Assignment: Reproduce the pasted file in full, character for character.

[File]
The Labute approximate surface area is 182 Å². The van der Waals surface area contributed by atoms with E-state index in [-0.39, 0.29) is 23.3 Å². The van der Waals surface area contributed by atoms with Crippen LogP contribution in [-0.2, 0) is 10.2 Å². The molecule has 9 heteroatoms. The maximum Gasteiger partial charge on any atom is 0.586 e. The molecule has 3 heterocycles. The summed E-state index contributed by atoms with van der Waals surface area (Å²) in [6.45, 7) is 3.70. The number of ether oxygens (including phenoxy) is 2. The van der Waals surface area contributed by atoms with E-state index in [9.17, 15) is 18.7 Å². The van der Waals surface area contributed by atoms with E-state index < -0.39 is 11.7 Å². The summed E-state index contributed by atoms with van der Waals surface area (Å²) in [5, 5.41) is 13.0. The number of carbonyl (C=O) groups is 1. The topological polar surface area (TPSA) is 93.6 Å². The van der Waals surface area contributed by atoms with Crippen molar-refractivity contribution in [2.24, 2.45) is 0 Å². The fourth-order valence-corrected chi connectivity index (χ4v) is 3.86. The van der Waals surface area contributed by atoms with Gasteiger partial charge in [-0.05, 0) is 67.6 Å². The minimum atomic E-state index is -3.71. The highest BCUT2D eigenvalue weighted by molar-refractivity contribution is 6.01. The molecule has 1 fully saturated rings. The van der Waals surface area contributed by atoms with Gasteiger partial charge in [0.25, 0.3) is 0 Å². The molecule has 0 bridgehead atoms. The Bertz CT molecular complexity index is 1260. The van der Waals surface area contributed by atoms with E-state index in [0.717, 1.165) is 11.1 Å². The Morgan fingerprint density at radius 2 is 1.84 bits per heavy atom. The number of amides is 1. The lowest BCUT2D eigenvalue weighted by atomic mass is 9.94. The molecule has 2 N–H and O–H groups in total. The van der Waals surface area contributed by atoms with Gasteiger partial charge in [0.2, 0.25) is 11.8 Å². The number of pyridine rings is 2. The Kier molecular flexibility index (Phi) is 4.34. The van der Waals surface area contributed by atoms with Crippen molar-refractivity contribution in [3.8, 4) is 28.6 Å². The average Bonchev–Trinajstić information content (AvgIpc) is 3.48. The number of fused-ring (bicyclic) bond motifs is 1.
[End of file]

The Labute approximate surface area is 182 Å². The van der Waals surface area contributed by atoms with E-state index in [-0.39, 0.29) is 23.3 Å². The van der Waals surface area contributed by atoms with Crippen LogP contribution in [-0.2, 0) is 10.2 Å². The molecule has 9 heteroatoms. The maximum Gasteiger partial charge on any atom is 0.586 e. The molecule has 3 heterocycles. The summed E-state index contributed by atoms with van der Waals surface area (Å²) in [6.45, 7) is 3.70. The number of ether oxygens (including phenoxy) is 2. The van der Waals surface area contributed by atoms with E-state index in [9.17, 15) is 18.7 Å². The van der Waals surface area contributed by atoms with E-state index < -0.39 is 11.7 Å². The summed E-state index contributed by atoms with van der Waals surface area (Å²) in [5, 5.41) is 13.0. The number of carbonyl (C=O) groups is 1. The topological polar surface area (TPSA) is 93.6 Å². The van der Waals surface area contributed by atoms with Crippen molar-refractivity contribution in [2.24, 2.45) is 0 Å². The fourth-order valence-corrected chi connectivity index (χ4v) is 3.86. The van der Waals surface area contributed by atoms with Gasteiger partial charge in [-0.05, 0) is 67.6 Å². The minimum atomic E-state index is -3.71. The highest BCUT2D eigenvalue weighted by molar-refractivity contribution is 6.01. The molecule has 1 fully saturated rings. The van der Waals surface area contributed by atoms with Gasteiger partial charge in [0.25, 0.3) is 0 Å². The molecule has 0 bridgehead atoms. The Bertz CT molecular complexity index is 1260. The van der Waals surface area contributed by atoms with E-state index in [0.717, 1.165) is 11.1 Å². The Morgan fingerprint density at radius 2 is 1.84 bits per heavy atom. The number of amides is 1. The lowest BCUT2D eigenvalue weighted by atomic mass is 9.94. The molecule has 2 N–H and O–H groups in total. The van der Waals surface area contributed by atoms with Gasteiger partial charge in [0.2, 0.25) is 11.8 Å². The number of pyridine rings is 2. The Kier molecular flexibility index (Phi) is 4.34. The van der Waals surface area contributed by atoms with Crippen molar-refractivity contribution in [3.8, 4) is 28.6 Å². The average Bonchev–Trinajstić information content (AvgIpc) is 3.48. The number of fused-ring (bicyclic) bond motifs is 1.